Case Studies | Local Clean Energy Alliance of the Bay Area

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Case Studies

San Francisco

Economic Development and Clean Energy Jobs
Jobs Estimate for CleanPowerSF, December 2011

CleanPowerSF Community Sign-on Letter, December 2011
CleanPowerSF Legislation Support Sign-on Letter, September 2012

Proposed CleanPowerSF Business Plan, March 2013

[Note: the material below is out of date and will be updated to reflect events in the last few years]

In 2001 the Sierra Club, Greenpeace and others campaigned to get San Francisco voters to overwhelmingly approve a municipal bond measure giving the city a large source of capital for renewable energy projects. Working with energy experts, the city has at last put together a detailed plan for a ground-breaking Community Choice Energy (Community Choice Energy) program that will create 360 megawatts of local clean energy and conservation, including the world’s largest urban distributed solar network and 150 megawatts of new wind energy. The city will gain 100 new wind turbines and 15,500 new solar rooftops. Under the Community Choice Energy, 51% of San Francisco’s electricity will come from clean, renewable sources by 2017.

With San Francisco’s Community Choice plan PG&E will continue to handle billing, metering, and transmission (for a nominal fee), while the new Electric Service Provider will handle procurement on behalf of the City. In addition, the City will issue approximately $600 million in revenue bonds (“H Bonds”) to the Electric Service Provider to finance local clean energy generation capacity – initially 72 Megawatts of renewable distributed generation and at least 31 MW of solar photovoltaic, 107 MW of demand response, efficiency and conservation technologies, and a 150 MW wind farm. At the end of the contract with the Electric Service Provider – upon the repayment of the bonds – the city will own the new generation capacity, and may transfer ownership to residents and businesses that choose to purchase and own systems based on a monthly charge.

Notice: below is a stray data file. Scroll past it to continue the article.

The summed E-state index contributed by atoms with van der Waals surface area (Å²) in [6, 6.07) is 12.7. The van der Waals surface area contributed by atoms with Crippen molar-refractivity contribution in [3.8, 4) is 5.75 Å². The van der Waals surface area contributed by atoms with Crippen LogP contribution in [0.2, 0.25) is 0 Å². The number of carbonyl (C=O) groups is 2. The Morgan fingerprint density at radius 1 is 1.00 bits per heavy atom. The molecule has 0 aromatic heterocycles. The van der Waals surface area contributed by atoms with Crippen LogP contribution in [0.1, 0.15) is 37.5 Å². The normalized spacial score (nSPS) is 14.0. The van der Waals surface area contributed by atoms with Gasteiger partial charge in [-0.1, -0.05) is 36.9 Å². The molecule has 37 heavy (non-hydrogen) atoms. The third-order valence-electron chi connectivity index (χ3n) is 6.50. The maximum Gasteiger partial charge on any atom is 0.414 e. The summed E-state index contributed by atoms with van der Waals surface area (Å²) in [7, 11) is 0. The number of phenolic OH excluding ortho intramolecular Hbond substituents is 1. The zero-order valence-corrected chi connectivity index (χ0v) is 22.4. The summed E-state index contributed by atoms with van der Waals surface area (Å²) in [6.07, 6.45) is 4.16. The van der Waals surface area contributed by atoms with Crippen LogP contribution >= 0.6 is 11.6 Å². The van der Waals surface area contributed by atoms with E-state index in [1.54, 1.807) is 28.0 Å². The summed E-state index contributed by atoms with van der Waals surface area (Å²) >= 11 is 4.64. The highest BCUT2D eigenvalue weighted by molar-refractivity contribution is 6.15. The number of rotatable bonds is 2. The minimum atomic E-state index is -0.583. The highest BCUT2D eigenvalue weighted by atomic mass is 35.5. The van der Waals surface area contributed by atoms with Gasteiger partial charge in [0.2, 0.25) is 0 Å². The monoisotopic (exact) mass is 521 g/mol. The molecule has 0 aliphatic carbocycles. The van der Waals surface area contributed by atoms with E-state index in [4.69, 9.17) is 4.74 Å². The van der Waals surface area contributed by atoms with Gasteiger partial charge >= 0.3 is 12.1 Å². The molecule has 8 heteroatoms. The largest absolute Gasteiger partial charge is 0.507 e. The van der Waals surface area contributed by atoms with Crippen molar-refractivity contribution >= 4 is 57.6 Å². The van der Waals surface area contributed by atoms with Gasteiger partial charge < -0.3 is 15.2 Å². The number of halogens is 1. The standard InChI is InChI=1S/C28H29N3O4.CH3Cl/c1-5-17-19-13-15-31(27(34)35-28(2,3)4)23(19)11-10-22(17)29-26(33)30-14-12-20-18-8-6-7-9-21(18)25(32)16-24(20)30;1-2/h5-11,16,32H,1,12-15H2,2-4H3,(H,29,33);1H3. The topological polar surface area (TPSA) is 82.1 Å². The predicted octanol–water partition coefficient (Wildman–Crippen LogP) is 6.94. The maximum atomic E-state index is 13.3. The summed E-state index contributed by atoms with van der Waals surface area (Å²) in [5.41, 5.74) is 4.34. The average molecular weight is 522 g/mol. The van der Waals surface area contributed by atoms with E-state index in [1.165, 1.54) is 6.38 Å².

Marin County

As of June 2013, Marin Clean Energy has been up and running for almost three years. It was launched with about 10,000 ratepayers, mostly high end, with energy supplied from the market by Shell Energy North America. The initial rate base was chosen to achieve competitive prices with PG&E. The program began with about a 27% renewable portfolio, compared to PG&E’s less than 20%, and offered a 100% option at a premium price. About a year and a half ago, the program began claiming a 50% renewable portfolio through the purchase of renewable energy certificates (RECs) on the market. These claims are always open to question, depending on the quality of the RECs purchased.

Over the last year, the program has expanded by incorporating several new municipalities and extending the program to the entire rate base of about 90,000 ratepayers, both residential and non-residential. This was accomplished with about a 20% opt-out rate. Most all the energy is still provided through Shell Energy, at roughly competitive rates. Bills are somewhat higher because of the PG&E exit fees mandated by the CPUC for Community Choice customers.